A cancer therapy based on fusing two types of cells into a single unit shows promise in strengthening existing treatments for acute myeloid leukemia. The approach joins blood platelets that carry cancer drugs with stem cells that guide the platelets into bone marrow where leukemia begins. Researchers found that when injected into mice that had… Read more

“This is when I start feeling my age,” says Anne Corcoran. She’s a scientist at the Babraham Institute, a human biology research centre in Cambridge, UK. Corcoran leads a group that looks at how our genomes – the DNA coiled in almost every cell in our bodies – relate to our immune systems, and specifically… Read more

Leukemia undercuts the ability of normal cells to consume glucose, thus leaving more glucose available to feed its own growth, a University of Colorado Cancer Center study reports. Cancer needs energy to drive its out-of-control growth. It gets energy in the form of glucose, in fact consuming so much glucose that one method for imaging… Read more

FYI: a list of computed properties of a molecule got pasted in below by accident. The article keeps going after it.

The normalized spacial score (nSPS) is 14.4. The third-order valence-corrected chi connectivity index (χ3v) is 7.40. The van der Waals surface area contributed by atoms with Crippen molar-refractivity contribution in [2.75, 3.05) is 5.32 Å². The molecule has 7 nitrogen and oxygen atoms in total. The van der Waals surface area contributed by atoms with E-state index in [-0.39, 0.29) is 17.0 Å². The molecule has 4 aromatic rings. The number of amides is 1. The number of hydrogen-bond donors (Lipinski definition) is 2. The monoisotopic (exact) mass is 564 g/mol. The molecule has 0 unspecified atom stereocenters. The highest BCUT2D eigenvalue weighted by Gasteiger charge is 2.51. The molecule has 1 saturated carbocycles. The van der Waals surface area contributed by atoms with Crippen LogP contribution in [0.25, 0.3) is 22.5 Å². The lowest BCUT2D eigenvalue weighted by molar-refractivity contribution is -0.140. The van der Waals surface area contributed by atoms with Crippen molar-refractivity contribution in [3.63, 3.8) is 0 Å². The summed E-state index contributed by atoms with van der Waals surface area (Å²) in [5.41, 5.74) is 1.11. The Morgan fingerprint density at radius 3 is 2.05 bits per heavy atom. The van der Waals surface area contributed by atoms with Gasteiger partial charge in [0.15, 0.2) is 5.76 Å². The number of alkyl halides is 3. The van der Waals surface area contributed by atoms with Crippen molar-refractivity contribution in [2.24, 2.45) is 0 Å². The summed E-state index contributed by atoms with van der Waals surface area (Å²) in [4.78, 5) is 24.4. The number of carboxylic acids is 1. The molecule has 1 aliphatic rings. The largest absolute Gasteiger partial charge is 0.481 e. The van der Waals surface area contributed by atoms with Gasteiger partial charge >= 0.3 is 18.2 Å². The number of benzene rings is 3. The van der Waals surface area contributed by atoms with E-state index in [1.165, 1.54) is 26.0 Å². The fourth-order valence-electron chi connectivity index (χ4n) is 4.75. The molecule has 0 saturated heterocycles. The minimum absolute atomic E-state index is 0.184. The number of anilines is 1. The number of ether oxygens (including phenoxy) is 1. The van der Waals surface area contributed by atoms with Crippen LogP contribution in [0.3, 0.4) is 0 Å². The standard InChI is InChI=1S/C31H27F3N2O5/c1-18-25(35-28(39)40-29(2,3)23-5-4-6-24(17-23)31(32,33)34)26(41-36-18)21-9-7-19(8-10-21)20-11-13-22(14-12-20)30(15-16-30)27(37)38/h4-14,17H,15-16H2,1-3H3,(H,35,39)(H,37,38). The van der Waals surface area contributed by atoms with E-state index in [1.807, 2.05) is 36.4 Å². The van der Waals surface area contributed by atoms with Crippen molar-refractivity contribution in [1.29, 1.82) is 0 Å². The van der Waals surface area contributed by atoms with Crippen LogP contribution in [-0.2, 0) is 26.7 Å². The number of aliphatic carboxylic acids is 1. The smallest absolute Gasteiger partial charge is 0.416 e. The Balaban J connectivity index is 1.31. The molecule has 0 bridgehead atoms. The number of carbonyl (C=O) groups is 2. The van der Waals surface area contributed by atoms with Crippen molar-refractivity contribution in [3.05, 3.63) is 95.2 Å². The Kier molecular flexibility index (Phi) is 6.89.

A new type of anti-cancer drug that can put cancer cells into a permanent sleep, without the harmful side-effects caused by conventional cancer therapies, has been discovered by scientists. The research reveals the first class of anti-cancer drugs that work by putting the cancer cell to sleep – arresting tumour growth and spread without damaging… Read more

Chemotherapy for acute myeloid leukemia could be improved by giving patients a drug currently used to treat an unrelated condition, researchers led by a team from Imperial College London have found. Acute myeloid leukaemia (AML) is an aggressive cancer that stops healthy blood cell production. Chemotherapy is the standard treatment, but improvements are needed as… Read more